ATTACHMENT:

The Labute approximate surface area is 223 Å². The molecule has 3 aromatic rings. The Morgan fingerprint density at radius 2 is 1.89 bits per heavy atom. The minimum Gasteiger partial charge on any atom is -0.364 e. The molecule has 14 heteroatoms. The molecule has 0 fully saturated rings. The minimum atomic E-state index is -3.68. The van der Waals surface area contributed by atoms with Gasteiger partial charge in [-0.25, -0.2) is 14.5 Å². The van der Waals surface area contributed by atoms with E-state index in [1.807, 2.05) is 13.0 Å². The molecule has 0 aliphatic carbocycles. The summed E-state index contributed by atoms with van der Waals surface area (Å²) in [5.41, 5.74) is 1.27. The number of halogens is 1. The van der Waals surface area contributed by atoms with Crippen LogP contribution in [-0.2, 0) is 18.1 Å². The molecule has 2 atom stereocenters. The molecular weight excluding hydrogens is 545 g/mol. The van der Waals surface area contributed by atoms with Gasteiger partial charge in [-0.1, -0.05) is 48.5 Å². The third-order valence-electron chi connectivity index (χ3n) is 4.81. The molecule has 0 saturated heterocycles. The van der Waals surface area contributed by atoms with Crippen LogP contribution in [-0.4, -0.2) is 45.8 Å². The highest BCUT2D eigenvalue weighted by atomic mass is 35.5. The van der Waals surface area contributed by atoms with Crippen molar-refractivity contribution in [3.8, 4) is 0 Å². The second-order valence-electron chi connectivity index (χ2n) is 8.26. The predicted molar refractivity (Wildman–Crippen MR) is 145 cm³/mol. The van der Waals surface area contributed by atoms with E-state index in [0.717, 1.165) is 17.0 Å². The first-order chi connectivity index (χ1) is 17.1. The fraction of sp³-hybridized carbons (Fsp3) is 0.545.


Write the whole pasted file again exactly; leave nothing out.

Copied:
The Labute approximate surface area is 223 Å². The molecule has 3 aromatic rings. The Morgan fingerprint density at radius 2 is 1.89 bits per heavy atom. The minimum Gasteiger partial charge on any atom is -0.364 e. The molecule has 14 heteroatoms. The molecule has 0 fully saturated rings. The minimum atomic E-state index is -3.68. The van der Waals surface area contributed by atoms with Gasteiger partial charge in [-0.25, -0.2) is 14.5 Å². The van der Waals surface area contributed by atoms with E-state index in [1.807, 2.05) is 13.0 Å². The molecule has 0 aliphatic carbocycles. The summed E-state index contributed by atoms with van der Waals surface area (Å²) in [5.41, 5.74) is 1.27. The number of halogens is 1. The van der Waals surface area contributed by atoms with Crippen LogP contribution in [-0.2, 0) is 18.1 Å². The molecule has 2 atom stereocenters. The molecular weight excluding hydrogens is 545 g/mol. The van der Waals surface area contributed by atoms with Gasteiger partial charge in [-0.1, -0.05) is 48.5 Å². The third-order valence-electron chi connectivity index (χ3n) is 4.81. The molecule has 0 saturated heterocycles. The van der Waals surface area contributed by atoms with Crippen LogP contribution in [-0.4, -0.2) is 45.8 Å². The highest BCUT2D eigenvalue weighted by atomic mass is 35.5. The van der Waals surface area contributed by atoms with Crippen molar-refractivity contribution in [3.8, 4) is 0 Å². The second-order valence-electron chi connectivity index (χ2n) is 8.26. The predicted molar refractivity (Wildman–Crippen MR) is 145 cm³/mol. The van der Waals surface area contributed by atoms with E-state index in [0.717, 1.165) is 17.0 Å². The first-order chi connectivity index (χ1) is 17.1. The fraction of sp³-hybridized carbons (Fsp3) is 0.545.